Ihlara McIndoe wants to see women at all levels of the public service, but she’s troubled by a trend she sees among conversations about women in leadership.
As a proud feminist, I jump at any opportunity to hear from women in leadership. I love a girl boss morning tea, hearing insights from senior women and sharing thoughts and questions relating to gender in the workplace with my peers. However, I query the emphasis of many events catered for early career women.* They often emphasise the idea that women just need to overcome their fears, get their “elbows on the table”, and push their voice forward in order to be successful leaders. I noticed, over a particular fortnight, two separate women in leadership who spoke with pride when reflecting on their behaviour that colleagues had called jarringly assertive with an occasional lack of empathy. The message seemed to be: “It’s maybe something I should work on, but in the meantime, I’m the best at getting the job done, and that’s what really matters!”
I find such notions somewhat conflicting. On the one hand, I appreciate the feminist sentiment that women (in the home, the workplace, and the wider community) should not be left to carry the emotional labour alone. There’s certainly an element of the no-nonsense, “don’t mess with me” female professional character that I really admire – and many senior women who take this type of leadership approach (or some degree of it) are some of the most ardent feminists. But at some point, these attitudes surely depart from any intention to dismantle the patriarchy and instead contribute to the gate-keeping structures that perpetuate patriarchal and colonial power. Assertive behaviour doesn’t naturally balance out the various systemic challenges that women in Aotearoa face. Furthermore, the women who can successfully “pull off” alpha-female attitudes in the workplace are arguably limited to those who are socially and culturally positioned most closely to the existing Pākehā male power structure.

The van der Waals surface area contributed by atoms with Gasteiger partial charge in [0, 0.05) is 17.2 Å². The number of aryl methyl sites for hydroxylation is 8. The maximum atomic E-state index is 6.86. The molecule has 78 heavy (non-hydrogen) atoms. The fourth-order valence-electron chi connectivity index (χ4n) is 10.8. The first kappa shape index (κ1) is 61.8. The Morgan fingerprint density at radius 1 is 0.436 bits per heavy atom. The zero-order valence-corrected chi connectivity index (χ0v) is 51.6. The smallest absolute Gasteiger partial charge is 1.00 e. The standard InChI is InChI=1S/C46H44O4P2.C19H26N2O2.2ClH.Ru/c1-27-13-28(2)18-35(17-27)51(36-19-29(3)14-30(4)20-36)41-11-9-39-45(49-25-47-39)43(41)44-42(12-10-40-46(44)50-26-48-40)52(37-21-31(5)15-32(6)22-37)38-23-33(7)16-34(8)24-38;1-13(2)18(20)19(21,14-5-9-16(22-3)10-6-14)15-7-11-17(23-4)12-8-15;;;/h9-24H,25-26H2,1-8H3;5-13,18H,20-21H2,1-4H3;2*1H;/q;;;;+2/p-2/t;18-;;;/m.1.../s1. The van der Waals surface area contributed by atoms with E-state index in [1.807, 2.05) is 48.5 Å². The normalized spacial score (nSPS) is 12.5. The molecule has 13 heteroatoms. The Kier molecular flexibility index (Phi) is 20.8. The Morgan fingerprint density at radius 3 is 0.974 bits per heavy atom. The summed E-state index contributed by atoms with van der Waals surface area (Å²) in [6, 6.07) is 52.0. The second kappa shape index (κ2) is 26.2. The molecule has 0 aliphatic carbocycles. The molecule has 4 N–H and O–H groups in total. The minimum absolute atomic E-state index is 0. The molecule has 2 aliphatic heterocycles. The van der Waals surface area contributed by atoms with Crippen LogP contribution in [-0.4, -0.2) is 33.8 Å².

At what point does an “elbows on the table” approach become an “elbow through the crowd” attitude, where colleagues are seen as competition rather than collaborators? I worry that the presentation of hyper-assertiveness as a key requirement for professional success disregards values of community, collective responsibility, manaakitanga, kotahitanga, and āwhina. I acknowledge that my relationship to concepts of power and hegemony is limited to my own experiences, and that principles of tikanga and te ao Māori are not my own to try to explain or give voice to, but as tangata Tiriti, I believe in their importance and prioritisation, and I hope to continually be challenged to contribute to these important conversations without taking up spaces that ought to go to others.
As I look towards a professional career that winds in and out of public service, I think about the sort of leader I want to become. I am fortunate to have mentors who prioritise and model empathetic leadership. But I’ve also been made aware of the frustrations and challenges my female mentors have faced, often punctuated by fellow professional women whose attitudes mirror those of the patriarchy they are trying to dismantle. Perhaps the key thing these mentors have taught me is that being an effective worker and leader requires both strength and kindness. To prioritise care does not necessitate the diminishing of competence. Whatever one’s personal politics are, surely our prime minister serves as evidence that a female leader can be both strong and kind.
* And often their lack of recognition that gender is not a binary concept.